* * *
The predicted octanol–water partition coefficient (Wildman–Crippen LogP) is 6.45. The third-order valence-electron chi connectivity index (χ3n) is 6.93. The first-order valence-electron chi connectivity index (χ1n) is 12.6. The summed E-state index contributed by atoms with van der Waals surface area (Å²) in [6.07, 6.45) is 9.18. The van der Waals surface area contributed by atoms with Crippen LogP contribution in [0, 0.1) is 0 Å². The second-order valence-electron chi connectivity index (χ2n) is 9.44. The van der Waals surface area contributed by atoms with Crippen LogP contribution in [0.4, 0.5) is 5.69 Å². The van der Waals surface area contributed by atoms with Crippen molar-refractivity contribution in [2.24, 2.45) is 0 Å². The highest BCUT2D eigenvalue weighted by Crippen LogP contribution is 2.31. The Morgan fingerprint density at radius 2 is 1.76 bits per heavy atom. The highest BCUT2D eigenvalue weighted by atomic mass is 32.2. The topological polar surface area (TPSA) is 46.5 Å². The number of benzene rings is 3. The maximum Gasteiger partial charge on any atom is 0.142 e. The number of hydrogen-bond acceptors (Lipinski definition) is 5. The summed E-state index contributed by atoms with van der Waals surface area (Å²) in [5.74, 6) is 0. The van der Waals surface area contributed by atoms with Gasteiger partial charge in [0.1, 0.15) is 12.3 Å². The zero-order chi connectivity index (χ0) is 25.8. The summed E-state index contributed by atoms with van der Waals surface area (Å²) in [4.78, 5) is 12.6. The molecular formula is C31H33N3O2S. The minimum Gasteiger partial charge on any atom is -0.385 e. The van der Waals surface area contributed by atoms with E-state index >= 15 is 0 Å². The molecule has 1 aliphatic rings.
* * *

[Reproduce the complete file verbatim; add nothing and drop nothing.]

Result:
The predicted octanol–water partition coefficient (Wildman–Crippen LogP) is 6.45. The third-order valence-electron chi connectivity index (χ3n) is 6.93. The first-order valence-electron chi connectivity index (χ1n) is 12.6. The summed E-state index contributed by atoms with van der Waals surface area (Å²) in [6.07, 6.45) is 9.18. The van der Waals surface area contributed by atoms with Crippen LogP contribution in [0, 0.1) is 0 Å². The second-order valence-electron chi connectivity index (χ2n) is 9.44. The van der Waals surface area contributed by atoms with Crippen LogP contribution in [0.4, 0.5) is 5.69 Å². The van der Waals surface area contributed by atoms with Crippen molar-refractivity contribution in [2.24, 2.45) is 0 Å². The highest BCUT2D eigenvalue weighted by Crippen LogP contribution is 2.31. The Morgan fingerprint density at radius 2 is 1.76 bits per heavy atom. The highest BCUT2D eigenvalue weighted by atomic mass is 32.2. The topological polar surface area (TPSA) is 46.5 Å². The number of benzene rings is 3. The maximum Gasteiger partial charge on any atom is 0.142 e. The number of hydrogen-bond acceptors (Lipinski definition) is 5. The summed E-state index contributed by atoms with van der Waals surface area (Å²) in [5.74, 6) is 0. The van der Waals surface area contributed by atoms with Gasteiger partial charge in [0.1, 0.15) is 12.3 Å². The zero-order chi connectivity index (χ0) is 25.8. The summed E-state index contributed by atoms with van der Waals surface area (Å²) in [4.78, 5) is 12.6. The molecular formula is C31H33N3O2S. The minimum Gasteiger partial charge on any atom is -0.385 e. The van der Waals surface area contributed by atoms with E-state index >= 15 is 0 Å². The molecule has 1 aliphatic rings.